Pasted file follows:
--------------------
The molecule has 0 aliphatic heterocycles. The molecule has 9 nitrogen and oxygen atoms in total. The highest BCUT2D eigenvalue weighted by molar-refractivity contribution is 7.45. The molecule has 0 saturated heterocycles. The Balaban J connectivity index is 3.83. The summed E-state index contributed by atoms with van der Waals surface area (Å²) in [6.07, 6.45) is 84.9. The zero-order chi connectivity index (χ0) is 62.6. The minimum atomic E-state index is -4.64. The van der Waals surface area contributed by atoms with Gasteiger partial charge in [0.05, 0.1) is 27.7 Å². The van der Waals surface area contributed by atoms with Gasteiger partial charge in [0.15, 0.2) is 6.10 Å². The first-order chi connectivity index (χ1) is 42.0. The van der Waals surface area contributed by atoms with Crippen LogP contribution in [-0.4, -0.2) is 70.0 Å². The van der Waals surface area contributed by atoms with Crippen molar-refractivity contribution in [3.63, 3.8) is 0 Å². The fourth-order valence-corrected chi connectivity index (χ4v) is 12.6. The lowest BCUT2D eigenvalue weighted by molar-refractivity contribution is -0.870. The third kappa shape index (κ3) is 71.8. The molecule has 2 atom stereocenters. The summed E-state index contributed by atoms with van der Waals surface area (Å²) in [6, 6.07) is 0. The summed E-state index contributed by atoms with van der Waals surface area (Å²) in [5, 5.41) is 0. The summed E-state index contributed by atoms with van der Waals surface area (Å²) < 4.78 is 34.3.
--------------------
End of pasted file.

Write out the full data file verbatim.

The molecule has 0 aliphatic heterocycles. The molecule has 9 nitrogen and oxygen atoms in total. The highest BCUT2D eigenvalue weighted by molar-refractivity contribution is 7.45. The molecule has 0 saturated heterocycles. The Balaban J connectivity index is 3.83. The summed E-state index contributed by atoms with van der Waals surface area (Å²) in [6.07, 6.45) is 84.9. The zero-order chi connectivity index (χ0) is 62.6. The minimum atomic E-state index is -4.64. The van der Waals surface area contributed by atoms with Gasteiger partial charge in [0.05, 0.1) is 27.7 Å². The van der Waals surface area contributed by atoms with Gasteiger partial charge in [0.15, 0.2) is 6.10 Å². The first-order chi connectivity index (χ1) is 42.0. The van der Waals surface area contributed by atoms with Crippen LogP contribution in [-0.4, -0.2) is 70.0 Å². The van der Waals surface area contributed by atoms with Crippen molar-refractivity contribution in [3.63, 3.8) is 0 Å². The fourth-order valence-corrected chi connectivity index (χ4v) is 12.6. The lowest BCUT2D eigenvalue weighted by molar-refractivity contribution is -0.870. The third kappa shape index (κ3) is 71.8. The molecule has 2 atom stereocenters. The summed E-state index contributed by atoms with van der Waals surface area (Å²) in [6, 6.07) is 0. The summed E-state index contributed by atoms with van der Waals surface area (Å²) in [5, 5.41) is 0. The summed E-state index contributed by atoms with van der Waals surface area (Å²) < 4.78 is 34.3.